Should $500,000 be spent on a national ad campaign to make Missouri Synod Lutherans feel good about being members of LCMS congregations?
It doesn't really matter how you answer the question, because it's scheduled to happen anyway.
While I was on the LCMS's Board for Communication Services (2004-2007), we were made aware that the executive director had arranged for a $1-million+ ad campaign in USA Today. [He hadn't bothered to get approval from the board before making such a commitment.] It was intended to precede the 2007 synodical convention.
The basic theme of the ad campaign which enlisted the help of a major media / public relations firm was centered around Dr. Kieschnick's theme of "Christ's love is here for you." The board I served on had numerous objections.
1) The theology of the ads intimated that if people were having difficult times with work, family or divorce, their lives could be made better with the love of Christ (in The Lutheran Church -- Missouri Synod congregations of course). A number of us attempted to promote a more incarnational / means-of-grace approach by changing the slogan to "Christ is here for you." Not just His love -- and not a "love" defined as the world defined it, but Christ Himself who comes to us through Word and Sacrament.
2) Most of us felt somewhat uncomfortable spending over $1-million on an ad campaign when we were having to call missionaries back from the field due to budget constraints.
3) The program was being funded by a major annual "block grant" from Thrivent, the fraternal life insurance organization. It was being governed not by the synod's Board for Communication Services (BCS), but by the "Corporate Synod Executives" (or CSE's) made up of the executive directors of the various synodical boards and departments.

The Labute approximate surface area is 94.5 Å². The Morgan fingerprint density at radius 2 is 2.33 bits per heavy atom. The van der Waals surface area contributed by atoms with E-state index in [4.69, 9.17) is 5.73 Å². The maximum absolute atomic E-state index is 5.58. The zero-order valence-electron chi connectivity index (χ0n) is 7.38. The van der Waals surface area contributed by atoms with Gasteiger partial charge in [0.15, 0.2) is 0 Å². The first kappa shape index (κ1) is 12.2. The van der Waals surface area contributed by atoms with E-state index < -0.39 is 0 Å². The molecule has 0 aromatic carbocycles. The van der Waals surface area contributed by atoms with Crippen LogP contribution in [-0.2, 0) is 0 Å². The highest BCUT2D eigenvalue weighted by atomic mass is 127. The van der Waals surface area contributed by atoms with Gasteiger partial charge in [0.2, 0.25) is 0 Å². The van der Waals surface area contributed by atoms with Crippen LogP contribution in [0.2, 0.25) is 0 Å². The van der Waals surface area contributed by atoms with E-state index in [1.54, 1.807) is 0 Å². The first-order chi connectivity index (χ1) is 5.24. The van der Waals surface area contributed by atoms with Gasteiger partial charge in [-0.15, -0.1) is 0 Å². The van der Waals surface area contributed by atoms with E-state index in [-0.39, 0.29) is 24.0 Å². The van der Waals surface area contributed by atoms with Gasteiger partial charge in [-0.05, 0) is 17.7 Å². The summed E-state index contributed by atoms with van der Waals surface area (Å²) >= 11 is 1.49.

4) After an appeal to the Synod's Board of Directors, the money for the campaign was redirected to be handled under the auspices of the BCS. When it became apparent that the BCS was loathe to let the program go on in the form in which it had been conceived after meeting with Dr. Kieschnick and representatives of the CSE's -- and after some changes to the Board of Directors' membership were made (under protest) to fill some vacant positions -- the money was taken back from the BCS and redistributed to the CSEs to come up with some other idea for divvying up the money.
A month ago The Board Briefs published in an edition of The Reporter noted the approval of the national message campaign expenditure of $500,000 while missionaries like Rev. James May being removed from the field for "programmatic and business reasons."